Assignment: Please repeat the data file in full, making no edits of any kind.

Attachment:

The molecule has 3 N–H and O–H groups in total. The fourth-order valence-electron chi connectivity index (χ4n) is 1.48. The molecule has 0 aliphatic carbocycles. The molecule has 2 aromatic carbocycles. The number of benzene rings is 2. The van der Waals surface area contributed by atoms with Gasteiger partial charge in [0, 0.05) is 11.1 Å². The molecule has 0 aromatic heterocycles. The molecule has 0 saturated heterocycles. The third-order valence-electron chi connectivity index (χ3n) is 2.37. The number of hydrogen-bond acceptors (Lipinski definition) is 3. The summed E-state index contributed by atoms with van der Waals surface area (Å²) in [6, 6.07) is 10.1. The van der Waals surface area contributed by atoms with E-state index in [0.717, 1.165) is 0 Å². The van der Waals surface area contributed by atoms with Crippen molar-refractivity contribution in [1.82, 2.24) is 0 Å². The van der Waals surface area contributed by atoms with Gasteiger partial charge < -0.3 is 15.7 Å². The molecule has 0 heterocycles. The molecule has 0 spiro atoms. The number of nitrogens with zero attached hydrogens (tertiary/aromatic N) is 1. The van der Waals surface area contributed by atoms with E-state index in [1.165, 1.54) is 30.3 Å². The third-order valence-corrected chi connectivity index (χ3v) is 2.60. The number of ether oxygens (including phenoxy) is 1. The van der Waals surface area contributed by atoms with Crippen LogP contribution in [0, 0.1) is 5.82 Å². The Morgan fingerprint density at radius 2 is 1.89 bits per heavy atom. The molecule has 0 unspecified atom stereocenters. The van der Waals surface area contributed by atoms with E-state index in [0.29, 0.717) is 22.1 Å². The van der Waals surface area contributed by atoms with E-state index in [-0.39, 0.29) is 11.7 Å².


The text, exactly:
The molecule has 3 N–H and O–H groups in total. The fourth-order valence-electron chi connectivity index (χ4n) is 1.48. The molecule has 0 aliphatic carbocycles. The molecule has 2 aromatic carbocycles. The number of benzene rings is 2. The van der Waals surface area contributed by atoms with Gasteiger partial charge in [0, 0.05) is 11.1 Å². The molecule has 0 aromatic heterocycles. The molecule has 0 saturated heterocycles. The third-order valence-electron chi connectivity index (χ3n) is 2.37. The number of hydrogen-bond acceptors (Lipinski definition) is 3. The summed E-state index contributed by atoms with van der Waals surface area (Å²) in [6, 6.07) is 10.1. The van der Waals surface area contributed by atoms with E-state index in [0.717, 1.165) is 0 Å². The van der Waals surface area contributed by atoms with Crippen molar-refractivity contribution in [1.82, 2.24) is 0 Å². The van der Waals surface area contributed by atoms with Gasteiger partial charge < -0.3 is 15.7 Å². The molecule has 0 heterocycles. The molecule has 0 spiro atoms. The number of nitrogens with zero attached hydrogens (tertiary/aromatic N) is 1. The van der Waals surface area contributed by atoms with E-state index in [1.165, 1.54) is 30.3 Å². The third-order valence-corrected chi connectivity index (χ3v) is 2.60. The number of ether oxygens (including phenoxy) is 1. The van der Waals surface area contributed by atoms with Crippen LogP contribution in [0, 0.1) is 5.82 Å². The Morgan fingerprint density at radius 2 is 1.89 bits per heavy atom. The molecule has 0 unspecified atom stereocenters. The van der Waals surface area contributed by atoms with E-state index in [0.29, 0.717) is 22.1 Å². The van der Waals surface area contributed by atoms with E-state index in [-0.39, 0.29) is 11.7 Å².